Artillery Row

In defence of reading diaries

We experience people at their most depressed and their most joyful; their most selfish and their most generous

I’ve just finished “The Milk of Paradise”, the twelfth and final instalment of James Lees-Milne’s magnificent diaries. The youthful popinjay has crystallised into the old fruit. In decrepitude and frailty, his love for his wife has been renewed — though a suitably elegant young man still prompts a discreet second look. This is the 90s. His friend Prince Charles has tumbled to his nadir; the government are as grey as the storm clouds gathering over the Old Ways; New Labour is ascendant. Of course, Lees-Milne is acutely aware of the sea change. But he’s pithy and sanguine and, though he sees Blair elected, dead by the New Year — long before the progressives really sank their teeth into the National Trust, a desecration I’m glad he missed.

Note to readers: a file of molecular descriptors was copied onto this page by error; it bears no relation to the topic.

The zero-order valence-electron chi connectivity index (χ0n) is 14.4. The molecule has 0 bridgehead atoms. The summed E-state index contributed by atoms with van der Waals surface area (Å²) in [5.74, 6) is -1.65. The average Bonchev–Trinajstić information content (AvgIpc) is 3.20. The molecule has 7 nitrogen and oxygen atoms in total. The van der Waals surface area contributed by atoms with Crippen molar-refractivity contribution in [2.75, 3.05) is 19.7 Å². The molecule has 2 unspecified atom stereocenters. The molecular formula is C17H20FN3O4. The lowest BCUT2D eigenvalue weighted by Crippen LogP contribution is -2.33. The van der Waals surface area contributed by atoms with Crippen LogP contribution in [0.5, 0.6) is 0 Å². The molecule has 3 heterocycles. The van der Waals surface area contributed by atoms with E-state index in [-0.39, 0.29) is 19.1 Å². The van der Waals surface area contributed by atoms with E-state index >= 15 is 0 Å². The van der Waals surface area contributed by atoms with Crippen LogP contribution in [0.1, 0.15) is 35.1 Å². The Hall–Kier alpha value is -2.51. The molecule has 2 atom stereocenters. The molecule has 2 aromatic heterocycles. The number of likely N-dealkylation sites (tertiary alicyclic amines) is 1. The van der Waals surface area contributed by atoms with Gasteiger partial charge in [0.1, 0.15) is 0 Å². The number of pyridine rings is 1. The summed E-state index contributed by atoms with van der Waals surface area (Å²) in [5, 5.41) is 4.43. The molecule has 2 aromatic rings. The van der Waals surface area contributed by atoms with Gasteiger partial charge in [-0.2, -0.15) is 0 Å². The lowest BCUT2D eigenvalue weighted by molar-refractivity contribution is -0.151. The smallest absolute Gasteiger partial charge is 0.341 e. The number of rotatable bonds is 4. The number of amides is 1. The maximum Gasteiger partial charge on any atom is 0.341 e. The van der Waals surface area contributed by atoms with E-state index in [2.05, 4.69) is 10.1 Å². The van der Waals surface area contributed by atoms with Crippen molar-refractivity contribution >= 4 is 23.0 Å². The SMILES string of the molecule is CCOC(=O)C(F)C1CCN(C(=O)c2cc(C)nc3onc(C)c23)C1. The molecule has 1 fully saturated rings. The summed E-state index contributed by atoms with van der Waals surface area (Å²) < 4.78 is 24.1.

Diaries bear the soul; social media blurs and buries it

There is nothing quite like a diary. They are a peephole into another’s soul; a voyage through a different life. It’s why reading a private diary without permission is such a violation. In a world of heavily publicised, commercialised “immersive experiences” — the worst of which has to be the interactive attraction; where you pay twenty pounds to be shouted at by some Pontins rejects — they are the ultimate immersive experience. Join playwright Joe Orton, riding high off the success of “Loot”; politician Tony Benn, as he foments the revolution from his Kensington townhouse; poet Dorothy Wordsworth, as she ambles the fields and pathways of 19th Century Cumbria. A good diary captures the full spectrum of human emotion. We experience people at their most depressed and their most joyful; their most selfish and their most generous; timorous and hubristic, often at the same time. We get to know them — but we get to know ourselves, too.